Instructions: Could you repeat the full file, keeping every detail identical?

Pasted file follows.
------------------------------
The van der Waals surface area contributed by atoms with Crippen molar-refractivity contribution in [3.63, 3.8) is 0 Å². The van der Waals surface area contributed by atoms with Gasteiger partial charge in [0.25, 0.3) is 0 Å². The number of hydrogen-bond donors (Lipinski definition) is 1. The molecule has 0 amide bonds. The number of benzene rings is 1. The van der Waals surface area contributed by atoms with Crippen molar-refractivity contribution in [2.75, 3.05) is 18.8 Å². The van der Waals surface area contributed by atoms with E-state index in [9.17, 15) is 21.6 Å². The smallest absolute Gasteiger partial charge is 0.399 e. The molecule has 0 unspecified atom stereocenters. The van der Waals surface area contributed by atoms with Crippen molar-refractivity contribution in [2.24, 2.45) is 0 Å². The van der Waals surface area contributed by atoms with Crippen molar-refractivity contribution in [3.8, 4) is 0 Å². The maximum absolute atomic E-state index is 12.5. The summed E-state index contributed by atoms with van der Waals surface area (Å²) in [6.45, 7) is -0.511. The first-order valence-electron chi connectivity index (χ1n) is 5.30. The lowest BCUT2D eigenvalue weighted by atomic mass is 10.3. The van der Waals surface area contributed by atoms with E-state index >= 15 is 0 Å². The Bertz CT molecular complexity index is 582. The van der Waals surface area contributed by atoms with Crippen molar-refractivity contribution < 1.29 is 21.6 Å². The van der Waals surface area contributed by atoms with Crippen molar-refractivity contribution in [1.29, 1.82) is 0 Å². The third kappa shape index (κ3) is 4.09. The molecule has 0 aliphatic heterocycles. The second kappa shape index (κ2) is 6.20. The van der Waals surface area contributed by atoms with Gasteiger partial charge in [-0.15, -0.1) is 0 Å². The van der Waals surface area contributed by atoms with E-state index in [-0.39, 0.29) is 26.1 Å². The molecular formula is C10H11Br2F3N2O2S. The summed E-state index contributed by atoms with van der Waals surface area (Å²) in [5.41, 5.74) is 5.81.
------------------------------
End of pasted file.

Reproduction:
The van der Waals surface area contributed by atoms with Crippen molar-refractivity contribution in [3.63, 3.8) is 0 Å². The van der Waals surface area contributed by atoms with Gasteiger partial charge in [0.25, 0.3) is 0 Å². The number of hydrogen-bond donors (Lipinski definition) is 1. The molecule has 0 amide bonds. The number of benzene rings is 1. The van der Waals surface area contributed by atoms with Crippen molar-refractivity contribution in [2.75, 3.05) is 18.8 Å². The van der Waals surface area contributed by atoms with E-state index in [9.17, 15) is 21.6 Å². The smallest absolute Gasteiger partial charge is 0.399 e. The molecule has 0 unspecified atom stereocenters. The van der Waals surface area contributed by atoms with Crippen molar-refractivity contribution in [2.24, 2.45) is 0 Å². The van der Waals surface area contributed by atoms with Crippen molar-refractivity contribution in [3.8, 4) is 0 Å². The maximum absolute atomic E-state index is 12.5. The summed E-state index contributed by atoms with van der Waals surface area (Å²) in [6.45, 7) is -0.511. The first-order valence-electron chi connectivity index (χ1n) is 5.30. The lowest BCUT2D eigenvalue weighted by atomic mass is 10.3. The van der Waals surface area contributed by atoms with E-state index >= 15 is 0 Å². The Bertz CT molecular complexity index is 582. The van der Waals surface area contributed by atoms with Crippen molar-refractivity contribution < 1.29 is 21.6 Å². The van der Waals surface area contributed by atoms with Crippen molar-refractivity contribution in [1.29, 1.82) is 0 Å². The third kappa shape index (κ3) is 4.09. The molecule has 0 aliphatic heterocycles. The second kappa shape index (κ2) is 6.20. The van der Waals surface area contributed by atoms with Gasteiger partial charge in [-0.15, -0.1) is 0 Å². The van der Waals surface area contributed by atoms with E-state index in [-0.39, 0.29) is 26.1 Å². The molecular formula is C10H11Br2F3N2O2S. The summed E-state index contributed by atoms with van der Waals surface area (Å²) in [5.41, 5.74) is 5.81.